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    Progesterone for Traumatic Brain Injury: Experimental Clinical Treatment: Phase III Clinical Trial

 

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Background of ProTECT III



The Problem: Every 15 seconds, a U.S. citizen sustains a significant traumatic brain injury (TBI). Every five minutes, someone is permanently disabled as a consequence of TBI. Between 1.5 to 2 million Americans sustain a TBI each year. In addition to the 50,000 deaths and 235,000 hospitalizations caused by TBI each year, more than 80,000 Americans are disabled. Approximately 17,000 of them require specialized care for life. Another 37,000 patients experience moderate disabilities. The CDC estimates that 5.3 million civilian Americans are living with some degree of disability from a previous traumatic brain injury. Survivors of severe brain injury (GCS 3-8) typically require 5 to 10 years of intensive therapy. The average per-person lifetime medical care costs of TBI are estimated as follows: moderate $80,800, severe $92,700, and very severe $324,400. However, a single victim of severe TBI can generate $4 million dollars in lifetime costs. Aggregate annual costs of TBI in the U.S. approached $60 billion in 2000.

TBI has been labeled the "signature injury" of the Iraq war. The number of military personnel who fall victim to blunt TBI has risen dramatically due to an increase in the use of concussive weapons coupled with use of body armor that reduces fatal penetrating injuries. In the Iraq/Afghan conflicts, approximately 20% of returning combat personnel have suffered a TBI in theater.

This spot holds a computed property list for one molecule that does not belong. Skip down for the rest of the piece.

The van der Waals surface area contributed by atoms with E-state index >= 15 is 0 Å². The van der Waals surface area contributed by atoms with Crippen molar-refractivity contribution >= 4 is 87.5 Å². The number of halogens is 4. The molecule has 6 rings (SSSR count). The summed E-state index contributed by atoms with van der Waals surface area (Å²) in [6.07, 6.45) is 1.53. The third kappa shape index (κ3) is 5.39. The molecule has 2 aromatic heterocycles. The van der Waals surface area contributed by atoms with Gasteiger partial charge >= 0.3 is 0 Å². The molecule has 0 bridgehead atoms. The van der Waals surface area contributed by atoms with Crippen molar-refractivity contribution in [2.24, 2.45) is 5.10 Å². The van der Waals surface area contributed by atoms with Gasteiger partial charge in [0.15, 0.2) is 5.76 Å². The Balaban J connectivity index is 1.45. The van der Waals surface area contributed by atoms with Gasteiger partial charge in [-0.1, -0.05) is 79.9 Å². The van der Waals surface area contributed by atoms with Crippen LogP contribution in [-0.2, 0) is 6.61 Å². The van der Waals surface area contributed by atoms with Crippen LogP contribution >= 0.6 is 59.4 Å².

WHY Progesterone: Although progresterone is widely considered a "sex steroid", it is also a potent neurosteroid. Progesterone is naturally synthesized in the CNS. A large and growing body of animal studies indicate that early administration of progesterone after TBI reduces cerebral edema, neuronal loss, and behavioral deficits in laboratory animals. Certain properties of progesterone make it an ideal therapeutic candidate. First, in contrast to most drugs tested to date, progesterone rapidly enters the brain and reaches equilibrium with the plasma within an hour of administration. Second, unlike other experimental agents, progesterone has a long history of safe use in humans66-70. Finally, the findings of our pilot clinical trial (presented in the Preliminary Data Section, below) indicate that progesterone has consistent and predictable pharmacokinetic properties, is unlikely to produce harm, and may be efficacious for treating acute TBI in humans.

Important Papers
  • ProTECT I
  • Pharmacokinetics
  • Review of Progesterone for TBI


 

 

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